In the last few weeks, I resolved to get back in touch with my TV though our relationship has been on edge for the past year or thereabouts. Tired of all the negativity through news and political discourse over the last few years, I could not muster the energy to find something interesting to watch. When I last looked, the content offered could have been better. So, recently I gave it another chance and was intrigued and pleasantly surprised when I ran across a few TV shows and movies that sparked my interest. They are not for me if they do not pique my attention within the first few minutes – these did. Oddly, they are not my usual go-to, yet I eagerly watched them through.
The first show I binge-watched was on Netflix, “Woman of the Dead” (Totenfrau); released in 2022, it is in German (with English subtitles). I thoroughly enjoyed it. Award-winning actress Anna Maria Mühe commands respect with her performance. She plays Brunhilde Blum, a wife, mother, and owner of a funeral home in a small Austrian town. Her husband, Mark, is a police officer. One morning, as she waves him off to work, Mark gets killed by a hit-and-run driver. When his police colleagues cannot find the responsible party and drag their feet, Blum decides to investigate his death on her own. What she discovers is appalling and bizarre. Blum takes matters into her own hands, finding answers bit by bit and ultimately exacting revenge. It is not an easy show, yet the excellent screenwriting and fast pace kept me glued to the screen. Highly recommend it for lovers of dark thrillers.
The second show I started watching (it is ongoing, with a new episode every Friday) is “Deadloch,” currently streaming on Amazon Prime. It is an eight-episode series featuring the fictional sleepy seaside hamlet of Deadloch in Tasmania, preparing for the Winter Festival. When the body of a dead man appears, the residents are left reeling. Starring the talented and award-winning Kate Box as detective Dulcie Collins (probably best known for her role as Lou in the prison drama “Wentworth” – which I loved), “Deadloch” sees bodies piling up rapidly without rhyme or reason. It is a Nordic noir comedy with moments of utter brilliance that does not fail to entertain – provided one can get past the excessive amount of colorful vernacular. A self-described “funny Broadchurch,” it is worth watching with a mind set to intelligent and irreverent fun while dealing with anything but fun.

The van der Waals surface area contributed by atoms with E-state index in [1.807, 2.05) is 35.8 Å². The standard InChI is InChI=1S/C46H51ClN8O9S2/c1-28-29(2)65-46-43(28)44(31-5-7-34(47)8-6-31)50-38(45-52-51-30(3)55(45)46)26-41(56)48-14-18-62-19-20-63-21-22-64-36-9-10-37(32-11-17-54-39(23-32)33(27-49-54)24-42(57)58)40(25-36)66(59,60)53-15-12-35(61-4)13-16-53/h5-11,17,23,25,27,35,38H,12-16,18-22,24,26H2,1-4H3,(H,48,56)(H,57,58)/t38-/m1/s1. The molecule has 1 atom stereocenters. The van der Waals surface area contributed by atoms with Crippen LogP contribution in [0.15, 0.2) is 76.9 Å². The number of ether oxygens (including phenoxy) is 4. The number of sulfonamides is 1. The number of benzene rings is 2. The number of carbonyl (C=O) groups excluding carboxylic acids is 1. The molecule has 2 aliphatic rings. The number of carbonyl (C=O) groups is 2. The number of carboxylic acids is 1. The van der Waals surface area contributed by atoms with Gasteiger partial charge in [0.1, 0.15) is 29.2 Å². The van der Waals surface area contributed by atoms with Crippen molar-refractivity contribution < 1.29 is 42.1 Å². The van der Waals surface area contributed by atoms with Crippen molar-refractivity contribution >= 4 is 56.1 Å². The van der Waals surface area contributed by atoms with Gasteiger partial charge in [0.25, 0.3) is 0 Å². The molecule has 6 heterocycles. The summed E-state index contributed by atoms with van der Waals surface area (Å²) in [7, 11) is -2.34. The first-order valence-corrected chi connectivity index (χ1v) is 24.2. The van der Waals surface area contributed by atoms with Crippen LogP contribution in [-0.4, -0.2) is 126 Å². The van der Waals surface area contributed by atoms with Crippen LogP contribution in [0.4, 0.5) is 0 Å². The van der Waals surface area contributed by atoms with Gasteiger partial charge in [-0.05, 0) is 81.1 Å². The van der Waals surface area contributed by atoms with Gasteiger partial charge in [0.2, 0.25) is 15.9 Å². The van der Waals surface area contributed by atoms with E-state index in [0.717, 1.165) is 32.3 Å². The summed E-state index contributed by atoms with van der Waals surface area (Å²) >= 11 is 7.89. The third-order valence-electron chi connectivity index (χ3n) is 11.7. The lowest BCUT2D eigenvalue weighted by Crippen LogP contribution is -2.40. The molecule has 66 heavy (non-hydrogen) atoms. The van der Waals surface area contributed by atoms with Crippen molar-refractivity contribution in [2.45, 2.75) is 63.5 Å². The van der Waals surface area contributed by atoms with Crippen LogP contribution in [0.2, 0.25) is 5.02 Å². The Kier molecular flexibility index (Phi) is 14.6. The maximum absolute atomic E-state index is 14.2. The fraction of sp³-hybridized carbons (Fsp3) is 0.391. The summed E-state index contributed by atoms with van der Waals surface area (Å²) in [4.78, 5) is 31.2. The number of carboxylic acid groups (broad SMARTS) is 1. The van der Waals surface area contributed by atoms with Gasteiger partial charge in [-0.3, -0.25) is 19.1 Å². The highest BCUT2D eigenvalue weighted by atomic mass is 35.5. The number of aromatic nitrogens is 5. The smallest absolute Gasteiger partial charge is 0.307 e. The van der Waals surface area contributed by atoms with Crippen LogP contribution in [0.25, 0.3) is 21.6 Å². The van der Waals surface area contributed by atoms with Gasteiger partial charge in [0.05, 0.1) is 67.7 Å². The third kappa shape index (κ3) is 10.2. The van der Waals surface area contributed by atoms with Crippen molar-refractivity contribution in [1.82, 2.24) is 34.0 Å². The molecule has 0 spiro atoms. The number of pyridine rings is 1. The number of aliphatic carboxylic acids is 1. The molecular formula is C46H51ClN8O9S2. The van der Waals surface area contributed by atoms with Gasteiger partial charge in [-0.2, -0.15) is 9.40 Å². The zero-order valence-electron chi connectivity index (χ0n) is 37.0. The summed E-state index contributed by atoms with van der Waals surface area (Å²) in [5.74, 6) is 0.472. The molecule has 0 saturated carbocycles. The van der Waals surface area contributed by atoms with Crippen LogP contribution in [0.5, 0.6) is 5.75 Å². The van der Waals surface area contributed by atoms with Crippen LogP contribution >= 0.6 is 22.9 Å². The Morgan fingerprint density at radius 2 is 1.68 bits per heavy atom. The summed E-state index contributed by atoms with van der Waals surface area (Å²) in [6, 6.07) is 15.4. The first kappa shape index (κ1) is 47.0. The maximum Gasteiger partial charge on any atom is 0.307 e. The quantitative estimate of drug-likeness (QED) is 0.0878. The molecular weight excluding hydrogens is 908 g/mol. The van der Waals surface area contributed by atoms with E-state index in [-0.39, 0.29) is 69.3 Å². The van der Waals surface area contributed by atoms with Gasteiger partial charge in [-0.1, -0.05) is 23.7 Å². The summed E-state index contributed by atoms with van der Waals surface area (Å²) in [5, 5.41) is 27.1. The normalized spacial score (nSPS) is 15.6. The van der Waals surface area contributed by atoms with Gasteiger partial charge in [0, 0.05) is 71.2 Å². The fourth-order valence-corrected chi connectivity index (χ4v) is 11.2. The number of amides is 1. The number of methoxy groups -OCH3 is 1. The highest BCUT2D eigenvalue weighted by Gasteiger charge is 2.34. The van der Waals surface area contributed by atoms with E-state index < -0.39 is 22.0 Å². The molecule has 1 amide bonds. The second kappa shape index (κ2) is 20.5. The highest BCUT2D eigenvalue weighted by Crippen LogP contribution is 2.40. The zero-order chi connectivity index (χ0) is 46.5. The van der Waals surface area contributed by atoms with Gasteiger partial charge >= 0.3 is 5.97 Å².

One of the movies I watched with many a moment of dread and respect for the conditions depicted is “All Quiet on the Western Front,” again a film in German. Released in 2022 (I seem to be late, but not worried about it), it is an epic anti-war movie that spares no gore and is as caustic as it needs to be. I had read the novel, with the same title, by Erich Maria Remarque when I was a teenager as it was “required reading.” The movie deviates significantly from the novel, as often happens in such cases. Though not apparent to those who have not read the book, it comes across as a bit shallow despite the mostly accurate fight scenes. That said, it is a movie that shakes to the core and invites us to pause and reflect on what war looks like.
I will catch up on and rewatch “Black Mirror” from the start on Netflix as I crochet my next projects. For those unfamiliar, it is a British anthology television series in which individual episodes explore a diversity of genres while exploring current social issues. Inspired by “The Twilight Zone,” it is probably one of the best TV series of the last decade. Some episodes are a bit run-of-the-mill, but it is an outstanding TV series. I have not yet found another movie besides “All Quiet on the Western Front” that has caught and kept my attention quite the same way. And no, though on the darker side of television, that is not all I watch. I still peek at cooking and baking shows and enjoy documentaries that make me think. I consider TV background noise mostly unnecessary but companionable when picking the right mood and vibe.